Project Methods

Overview

With the launch of Landsat 1 in 1972, the ability for scientists to analyze remote sensing data for land resource monitoring became possible. The use of remote sensing data is an increasingly important component of natural resource monitoring, offering resource managers the opportunity to obtain information about the landscape without on-the-ground investigations. Researchers and analysts continue to develop methods of identify changes in vegetation on the landscape using remotely sensed data, such as Landsat imagery. The SouthFACT project is currently using three of these methods to track vegetation changes across the Southern landscape:

 

     Normalized Difference Vegetation Index

     Normalized Difference Moisture Index

     Shortwave Infrared Band Differencing

 

Each of these methods have been used for varying purposes by scientists as indicators of vegetation change, commonly referred to as Vegetation Indices. Each method is derived using relatively simple mathematical formulas that include one or more spectral bands (see Technology Overview for band details). Vegetation change formulas typically use either a ratio or differencing technique. A ratio method includes division, where one or more spectral band values are divided into other values. A differencing method includes a simple subtraction, where an image from one date is subtracted from an image acquired a different day. The SouthFACT project computes the percent change of each vegetation index method used, expressing the change in image values from one date to another as a percentage. A brief explanation of each method used on the project is provided below. A more detailed discussion of methods can be found in the SouthFACT Technical User Guide (see User Guides).

 

Normalized Difference Vegetation Index (NDVI)

The NDVI method is a commonly used vegetation index and is generically referred to as a measure of vegetation "greenness". In general, this method relies on the characteristics of healthy vegetation to absorb red light (for energy / photosynthesis) and reflect near-infrared light. As a result, evaluating the change in NDVI from one image to another roughly equates to evaluating the change in vegetation health / productivity. The U.S. Forest Service's ForWarn and Forest Disturbance Mapper projects both use MODIS satellite imagery and the NDVI method to evaluate vegetation changes across the Nation. Additional information about the NDVI method can be found on NASA’s website, ForWarn’s website, and numerous other sources (e.g., Wikipedia).


The formula for NDVI is:

 

     NDVI = (NIR - Red) / (NIR + Red)

 

Where “NIR” is the value recorded for the near-infrared spectral band and “Red” is the value recorded for the red spectral band.

Specific formulas used for the SouthFACT project are below. Differences in bands are based on Landsat band designations, with only slight variations in wavelength ranges across platforms.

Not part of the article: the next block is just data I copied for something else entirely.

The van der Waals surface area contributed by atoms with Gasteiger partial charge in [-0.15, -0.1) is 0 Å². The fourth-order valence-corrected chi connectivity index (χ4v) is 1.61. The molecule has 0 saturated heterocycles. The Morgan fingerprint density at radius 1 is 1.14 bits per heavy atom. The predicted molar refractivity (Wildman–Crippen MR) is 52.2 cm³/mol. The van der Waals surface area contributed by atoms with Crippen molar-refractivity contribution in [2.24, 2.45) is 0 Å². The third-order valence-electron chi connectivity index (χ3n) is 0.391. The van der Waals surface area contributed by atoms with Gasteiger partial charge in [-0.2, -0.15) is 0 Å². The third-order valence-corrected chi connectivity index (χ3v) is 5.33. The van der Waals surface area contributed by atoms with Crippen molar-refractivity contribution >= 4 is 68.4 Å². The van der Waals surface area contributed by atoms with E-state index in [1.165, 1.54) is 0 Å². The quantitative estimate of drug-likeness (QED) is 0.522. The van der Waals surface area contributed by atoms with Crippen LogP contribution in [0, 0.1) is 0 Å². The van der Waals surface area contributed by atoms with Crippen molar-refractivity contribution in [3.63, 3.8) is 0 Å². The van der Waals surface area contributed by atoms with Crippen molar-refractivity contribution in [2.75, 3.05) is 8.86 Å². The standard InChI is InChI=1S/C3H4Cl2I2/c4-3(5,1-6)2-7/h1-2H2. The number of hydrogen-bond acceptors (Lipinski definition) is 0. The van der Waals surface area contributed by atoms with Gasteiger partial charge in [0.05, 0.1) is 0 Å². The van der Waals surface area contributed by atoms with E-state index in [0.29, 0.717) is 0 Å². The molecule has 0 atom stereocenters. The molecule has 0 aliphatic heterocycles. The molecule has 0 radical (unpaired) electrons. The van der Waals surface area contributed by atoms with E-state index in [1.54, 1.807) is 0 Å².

Landsat 5 NDVI = (Band 4 - Band 3) / (Band 4 + Band 3)

     Landsat 7 NDVI = (Band 4 - Band 3) / (Band 4 + Band 3)

     Landsat 8 NDVI = (Band 5 - Band 4) / (Band 5 + Band 4)

 

Normalized Difference Moisture Index (NDMI)

The NDMI method is another relatively common Vegetation Index and is generically referred to as a measure of vegetation moisture. NDMI is more frequently being used in drought monitoring but is also capable of detecting more subtle changes in vegetation moisture conditions. Researchers have also evaluated the use of NDMI to determine fuel moistures for wildfire hazard assessments.


The formula for NDMI is:

 

     NDMI = (NIR - SWIR1) / (NIR + SWIR1)

 

Where “NIR” is the value recorded for the near-infrared spectral band and “SWIR” is the value recorded for the shortwave infrared band (lower wavelength of two Landsat SWIR bands).

Specific formulas used for the SouthFACT project are below. Differences in bands are based on Landsat band designations, with only slight variations in wavelength ranges across platforms.

 

     Landsat 5 NDMI = (Band 4 - Band 5) / (Band 4 + Band 5)

     Landsat 7 NDMI = (Band 4 - Band 5) / (Band 4 + Band 5)

     Landsat 8 NDMI = (Band 5 - Band 6) / (Band 5 + Band 6)

 

Shortwave Infrared Band Differencing

The Shortwave Infrared (SWIR2) Band Differencing method represents the most simplistic of the three current methods used on the SouthFACT project. Utilizing the higher wavelength SWIR2 band (Band 7) provided by Landsat satellites, this method is intended to focus on vegetation moisture while minimizing interference of atmosphere and light cloud cover. State forestry agency personnel have found this method to be simple / quick approach to identify more drastic vegetation changes on the landscape, particularly forest harvesting.


The formula for SWIR2 (Band 7) Differencing is:

 

     Band 7 Differencing = (Band 7 Date 2) - (Band 7 Date 1)